"I didn't even get into a discussion about money and the numbers," Assulin said. "I refused the offer. I feel I'm ripe to begin my professional career and play for the senior team. I dreamed of getting into Barcelona's senior team, but I believe that everything happens for a reason.
"I didn't receive much playing time from Enrique. He wasn't too interested in me playing for him. He didn't trust me and didn't give me credit, and this really hampered my self-confidence. When he finally let me play, it was in unimportant games.
"I don't know whether his motivation was personal or professional. It seems to me that it was a combination of the two. In the few opportunities I did receive, I couldn't do much to prove that I was worthy. If I didn't take advantage of the few opportunities I did receive, then he would take me off the pitch. He had no patience for me and he barely spoke with me."
After six months out of the game where he was linked with several leading European clubs, Assulin signed for Manchester City in December 2010, with high hopes of following former Barca team-mate Yaya Toure to first-team icon status.
Assulin signed a two-and-a-half year contract at Man City but in that time, the only seven senior league games he played were during a loan spell at Brighton in the Championship.
Once again, Assulin had come across a manager, this time in Mancini, who did not trust him. And again, the youngster was not afraid of expressing his displeasure.
"The issues were very clear – it was the manager, Mancini. He didn't give anyone a chance, he didn't care about any young players, especially me,” Assulin told ITV News in 2016.
"I remember at training, they [Mancini and the players] were arguing and fighting. I can tell you he had issues with everyone and no-one liked him there. Just look at the team now, they look like they want to play for Guardiola and are giving it their all.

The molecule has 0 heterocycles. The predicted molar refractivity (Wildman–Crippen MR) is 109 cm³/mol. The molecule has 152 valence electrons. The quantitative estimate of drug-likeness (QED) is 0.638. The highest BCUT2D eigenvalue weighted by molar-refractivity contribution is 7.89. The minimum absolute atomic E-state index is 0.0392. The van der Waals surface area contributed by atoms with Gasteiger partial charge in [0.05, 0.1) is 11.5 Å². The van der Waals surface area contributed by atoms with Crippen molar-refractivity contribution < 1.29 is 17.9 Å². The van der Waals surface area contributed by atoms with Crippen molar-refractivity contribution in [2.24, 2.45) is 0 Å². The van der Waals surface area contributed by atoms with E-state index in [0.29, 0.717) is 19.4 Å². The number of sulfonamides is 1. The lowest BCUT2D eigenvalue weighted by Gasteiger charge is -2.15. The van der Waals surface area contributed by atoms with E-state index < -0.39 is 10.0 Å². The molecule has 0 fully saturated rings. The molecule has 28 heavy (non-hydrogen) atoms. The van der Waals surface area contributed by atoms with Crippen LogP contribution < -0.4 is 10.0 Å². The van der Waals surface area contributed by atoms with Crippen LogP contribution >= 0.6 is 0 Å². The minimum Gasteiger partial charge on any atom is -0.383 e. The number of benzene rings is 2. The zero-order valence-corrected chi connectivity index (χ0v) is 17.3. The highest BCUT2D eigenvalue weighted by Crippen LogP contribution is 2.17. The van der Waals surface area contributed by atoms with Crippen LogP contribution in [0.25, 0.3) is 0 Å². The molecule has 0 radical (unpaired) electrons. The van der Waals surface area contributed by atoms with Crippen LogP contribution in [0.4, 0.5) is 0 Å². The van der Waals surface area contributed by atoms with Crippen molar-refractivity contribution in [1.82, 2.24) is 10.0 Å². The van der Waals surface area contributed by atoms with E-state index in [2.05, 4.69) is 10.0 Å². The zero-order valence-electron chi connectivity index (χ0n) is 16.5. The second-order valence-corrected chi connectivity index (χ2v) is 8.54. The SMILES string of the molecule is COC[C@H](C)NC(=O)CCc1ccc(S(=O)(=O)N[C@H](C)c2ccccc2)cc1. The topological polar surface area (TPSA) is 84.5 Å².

"I didn't decide to leave City, I wanted to stay, but Mancini was going to stay as he won the league in the last minute that year.
"They [Man City executives] told me they didn't have final say and Mancini told me he didn't want me and didn't give me a reason why I didn't play or get a chance with the first team, so I decided to come back to Spain.”
While the football in Manchester turned sour, Assulin fell in love with the city itself and remains based in England to this day –a beautiful family picture on his Instagram from Christmas last year comes from the village of Alderley Edge, home to many Man United and City players – even as his playing career took him all over Europe.
He tried his luck in the Spanish second tier, playing regularly for Racing Santander, Hercules and Sabadell, as well as a fleeting return to Israel, spells in Kazakhstan and Romania, and a failed trial in with Scottish giants Rangers.
By February 2021, he wound up with Serie D club Crema.
"I'm here because I always wanted to play in Italy," Assulin said in his introductory press conference. "This opportunity has finally materialised. I'm at a stage in my life and career in which I feel the need to get involved in a family-like environment, one with balanced values and human relationships."
With his home, his family and a level of football he appears satisfied with, Assulin has hopefully settled after a career more uneven than most.
A quote from his Instagram page gives an indication of his outlook on life: "I survived because the fire inside me burned brighter than the fire around me."
The next Messi? Hardly. The one and only Gai Assulin? Absolutely, for better or worse.